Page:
28 SES 07 B, Changing Space-times of Education
This study examines the interrelationship of social space (Bourdieu, 1985; 1989), geographical mobility, gender, and social reproduction within the context of geographical mobility from higher education (HE) to work in Sweden. To examine these relationships, focus is placed on the reciprocal nature of social space and geographical mobility (i.e. how geographical mobility after HE influences and is influenced by social space). The following questions are addressed: 1) How does social space influence geographical mobility after HE among tertiary educated individuals? and 2) How is the social space of tertiary educated individuals influenced by geographical mobility after HE? In addition, the consequences of this reciprocal relationship are discussed as they relate to gender and social reproduction. The main contribution is an improved understanding of the geographical mobility patterns among different groups of tertiary educated individuals and how this mobility influences their social positions after HE.
Many studies in the fields of economics and human geography have addressed the first research question by exploring factors that influence national geographical mobility among tertiary educated individuals. For instance, a review of research from four European countries indicated that social factors most often found to influence geographical mobility of the tertiary educated include regional characteristics (e.g. local economies, cost of living), human capital (e.g. educational strategies and trajectories) and demographics (i.e. factors representing hierarchical social divisions) (Haley, 2016). According to the review, tertiary educated individuals who attended regionally oriented HEIs had a lower likelihood of moving after HE than individuals who studied in universities. Furthermore, individuals with good grades had a general tendency to congregate in or move to more urban areas if they were not already located there. There was also consensus that older age reduced the likelihood of moving and prior moves, such as moving when beginning HE, increased the likelihood of moving after HE (ibid).
While many studies have examined factors that influence geographical mobility after HE, few studies have considered the consequences of this mobility on the social positions of the tertiary educated. This relates to the understanding that social space is not static and that different geographical mobility patterns form different social spaces (Manderscheid, 2014). If social space is constantly evolving, then an individual’s educational trajectories through HE, as well as their geographical mobility decisions after HE, may influence their social position after HE.
Social space is operationalized per Bourdieu. Bourdieu understands social space as individuals distributed according to multiple dimensions; these dimensions or forms of capital define an individual’s overall position within space (Bourdieu, 1985). Individuals are distributed in social space according to the amount of capital they possess and the structure or composition of this capital (Bourdieu, 1989). Bourdieu’s social space centers on an individual’s economic and cultural capital since he considers these as fundamental differences between individuals that cannot be ignored. However, he also suggests organizing individuals in accordance to other principles of division such as gender, nationality, or ethnicity (Bourdieu, 1985). These divisions are generally linked to fundamental principles of social hierarchy such as urban areas being hierarchized over rural areas.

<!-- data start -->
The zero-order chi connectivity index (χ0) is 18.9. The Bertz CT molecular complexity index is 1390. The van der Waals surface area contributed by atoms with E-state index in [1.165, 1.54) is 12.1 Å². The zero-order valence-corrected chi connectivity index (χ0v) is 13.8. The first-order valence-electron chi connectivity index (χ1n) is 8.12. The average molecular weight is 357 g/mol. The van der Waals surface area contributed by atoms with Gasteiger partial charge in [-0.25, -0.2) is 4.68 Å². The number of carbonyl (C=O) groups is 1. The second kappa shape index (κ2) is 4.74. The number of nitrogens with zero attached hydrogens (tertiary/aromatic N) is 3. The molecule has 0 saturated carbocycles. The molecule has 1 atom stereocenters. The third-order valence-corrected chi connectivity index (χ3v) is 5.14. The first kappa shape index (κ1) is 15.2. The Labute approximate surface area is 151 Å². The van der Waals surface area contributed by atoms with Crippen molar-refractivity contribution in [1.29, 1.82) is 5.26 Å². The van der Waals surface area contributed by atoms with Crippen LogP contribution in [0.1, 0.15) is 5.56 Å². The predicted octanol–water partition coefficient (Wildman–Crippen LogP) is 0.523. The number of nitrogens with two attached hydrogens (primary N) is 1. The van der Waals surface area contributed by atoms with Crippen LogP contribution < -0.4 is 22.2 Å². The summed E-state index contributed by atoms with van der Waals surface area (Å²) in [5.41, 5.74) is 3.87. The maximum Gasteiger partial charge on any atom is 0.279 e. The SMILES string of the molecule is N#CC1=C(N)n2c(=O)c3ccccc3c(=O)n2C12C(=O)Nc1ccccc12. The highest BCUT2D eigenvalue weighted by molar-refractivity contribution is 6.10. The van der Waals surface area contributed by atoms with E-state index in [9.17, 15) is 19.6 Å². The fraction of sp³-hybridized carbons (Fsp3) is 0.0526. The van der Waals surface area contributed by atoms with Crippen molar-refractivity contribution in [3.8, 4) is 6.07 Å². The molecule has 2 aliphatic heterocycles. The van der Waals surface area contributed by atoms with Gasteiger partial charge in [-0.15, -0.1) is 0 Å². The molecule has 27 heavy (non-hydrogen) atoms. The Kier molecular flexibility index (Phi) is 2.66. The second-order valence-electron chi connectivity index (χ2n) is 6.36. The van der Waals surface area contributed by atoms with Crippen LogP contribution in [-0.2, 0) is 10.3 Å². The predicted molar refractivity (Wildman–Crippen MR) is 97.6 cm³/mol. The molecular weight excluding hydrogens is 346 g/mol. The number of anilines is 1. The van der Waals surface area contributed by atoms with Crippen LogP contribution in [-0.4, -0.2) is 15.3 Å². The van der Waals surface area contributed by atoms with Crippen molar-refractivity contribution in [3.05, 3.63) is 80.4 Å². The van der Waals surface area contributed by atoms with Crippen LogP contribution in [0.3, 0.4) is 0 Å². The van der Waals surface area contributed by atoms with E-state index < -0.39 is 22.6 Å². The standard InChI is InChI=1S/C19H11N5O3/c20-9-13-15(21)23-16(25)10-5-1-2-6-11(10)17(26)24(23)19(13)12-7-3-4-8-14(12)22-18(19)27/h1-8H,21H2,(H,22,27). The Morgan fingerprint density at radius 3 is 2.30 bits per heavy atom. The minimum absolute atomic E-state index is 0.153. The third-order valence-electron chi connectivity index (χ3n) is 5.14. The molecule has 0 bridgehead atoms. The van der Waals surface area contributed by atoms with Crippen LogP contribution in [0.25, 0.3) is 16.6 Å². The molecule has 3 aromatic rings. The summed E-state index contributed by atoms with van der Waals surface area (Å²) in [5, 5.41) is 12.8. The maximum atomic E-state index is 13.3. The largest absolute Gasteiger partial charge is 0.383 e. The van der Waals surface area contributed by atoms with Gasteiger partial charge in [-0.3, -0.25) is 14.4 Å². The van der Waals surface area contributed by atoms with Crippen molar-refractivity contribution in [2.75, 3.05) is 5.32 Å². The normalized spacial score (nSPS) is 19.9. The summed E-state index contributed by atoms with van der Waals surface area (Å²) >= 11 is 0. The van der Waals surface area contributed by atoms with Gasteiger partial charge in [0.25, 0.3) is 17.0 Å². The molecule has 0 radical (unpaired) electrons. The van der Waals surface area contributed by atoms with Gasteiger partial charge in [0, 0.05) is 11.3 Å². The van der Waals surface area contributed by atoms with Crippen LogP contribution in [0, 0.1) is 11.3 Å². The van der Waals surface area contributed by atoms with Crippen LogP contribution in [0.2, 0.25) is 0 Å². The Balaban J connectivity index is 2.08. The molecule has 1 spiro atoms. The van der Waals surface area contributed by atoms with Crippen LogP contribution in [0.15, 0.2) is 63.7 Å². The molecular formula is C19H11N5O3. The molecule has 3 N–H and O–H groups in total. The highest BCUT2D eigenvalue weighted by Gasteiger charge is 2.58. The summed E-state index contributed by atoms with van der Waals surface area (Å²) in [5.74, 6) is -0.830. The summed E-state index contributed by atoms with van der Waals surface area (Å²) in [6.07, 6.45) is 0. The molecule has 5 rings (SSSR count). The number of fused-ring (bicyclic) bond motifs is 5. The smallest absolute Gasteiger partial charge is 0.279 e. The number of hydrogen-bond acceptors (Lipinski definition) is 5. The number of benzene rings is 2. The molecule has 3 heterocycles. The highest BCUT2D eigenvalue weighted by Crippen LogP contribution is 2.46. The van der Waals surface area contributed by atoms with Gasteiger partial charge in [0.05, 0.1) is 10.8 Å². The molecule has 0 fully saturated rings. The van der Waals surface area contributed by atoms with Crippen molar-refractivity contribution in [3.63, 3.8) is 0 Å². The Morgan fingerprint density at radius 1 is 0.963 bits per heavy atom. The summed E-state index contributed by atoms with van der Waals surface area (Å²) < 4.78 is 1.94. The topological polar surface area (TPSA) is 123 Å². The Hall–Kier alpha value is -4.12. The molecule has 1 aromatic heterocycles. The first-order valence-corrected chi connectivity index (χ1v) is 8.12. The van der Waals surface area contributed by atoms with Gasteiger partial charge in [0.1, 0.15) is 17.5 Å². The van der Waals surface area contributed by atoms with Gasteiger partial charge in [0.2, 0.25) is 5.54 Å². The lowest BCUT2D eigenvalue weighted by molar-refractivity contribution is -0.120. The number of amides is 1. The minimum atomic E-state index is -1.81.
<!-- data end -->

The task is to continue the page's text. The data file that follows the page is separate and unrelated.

With regards to geographical mobility, Bourdieu suggests that the closer individuals are located in geographical space, the closer they are in social space, meaning they share more commonalities. Thus, individuals who are close in social space have a tendency to congregate in geographic space, by choice or out of necessity (Bourdieu, 1989). The places or locations that the tertiary educated inhabit before and during HE study are representative of their social space, so individuals of differing social spaces are also likely to reside in different geographical settings upon ending HE.
• Bourdieu, P. (1985). The social space and the genesis of groups. Theory and Society, 14(6), 723-744. DOI: 10.1177/053901885024002001. • Bourdieu, P. (1989). Social space and symbolic power. Sociological Theory, 7(1), 14-25. DOI: 10.2307/202060. • Haley, A. (2016a). Through a Social Space Lens – Interpreting Migration of the Tertiary Educated. European Educational Research Journal, 15(4), 480-490. DOI: 10.1177/1474904116630316. • Manderscheid, K. (2014). Unequal mobilities. In T. Ohnmacht, H. Maksim, & M.M. Bergman (Eds.), Mobilities and Inequality (pp. 27-50). Farnham: Ashgate Publishing Ltd.
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